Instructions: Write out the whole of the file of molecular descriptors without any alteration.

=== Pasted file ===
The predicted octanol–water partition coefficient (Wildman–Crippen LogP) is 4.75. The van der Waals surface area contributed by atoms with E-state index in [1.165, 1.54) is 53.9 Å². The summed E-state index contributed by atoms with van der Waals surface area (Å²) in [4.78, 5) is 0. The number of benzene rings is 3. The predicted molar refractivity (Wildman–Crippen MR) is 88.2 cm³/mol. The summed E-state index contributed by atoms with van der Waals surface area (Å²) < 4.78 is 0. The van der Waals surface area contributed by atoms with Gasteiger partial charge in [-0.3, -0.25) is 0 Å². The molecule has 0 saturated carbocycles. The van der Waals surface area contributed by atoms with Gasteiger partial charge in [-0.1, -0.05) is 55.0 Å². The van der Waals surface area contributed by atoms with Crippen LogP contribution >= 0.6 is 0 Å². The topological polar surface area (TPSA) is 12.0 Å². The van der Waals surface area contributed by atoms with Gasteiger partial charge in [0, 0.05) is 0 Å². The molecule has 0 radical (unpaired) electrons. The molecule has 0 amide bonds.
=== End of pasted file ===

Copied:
The predicted octanol–water partition coefficient (Wildman–Crippen LogP) is 4.75. The van der Waals surface area contributed by atoms with E-state index in [1.165, 1.54) is 53.9 Å². The summed E-state index contributed by atoms with van der Waals surface area (Å²) in [4.78, 5) is 0. The number of benzene rings is 3. The predicted molar refractivity (Wildman–Crippen MR) is 88.2 cm³/mol. The summed E-state index contributed by atoms with van der Waals surface area (Å²) < 4.78 is 0. The van der Waals surface area contributed by atoms with Gasteiger partial charge in [-0.3, -0.25) is 0 Å². The molecule has 0 saturated carbocycles. The van der Waals surface area contributed by atoms with Gasteiger partial charge in [-0.1, -0.05) is 55.0 Å². The van der Waals surface area contributed by atoms with Crippen LogP contribution >= 0.6 is 0 Å². The topological polar surface area (TPSA) is 12.0 Å². The van der Waals surface area contributed by atoms with Gasteiger partial charge in [0, 0.05) is 0 Å². The molecule has 0 radical (unpaired) electrons. The molecule has 0 amide bonds.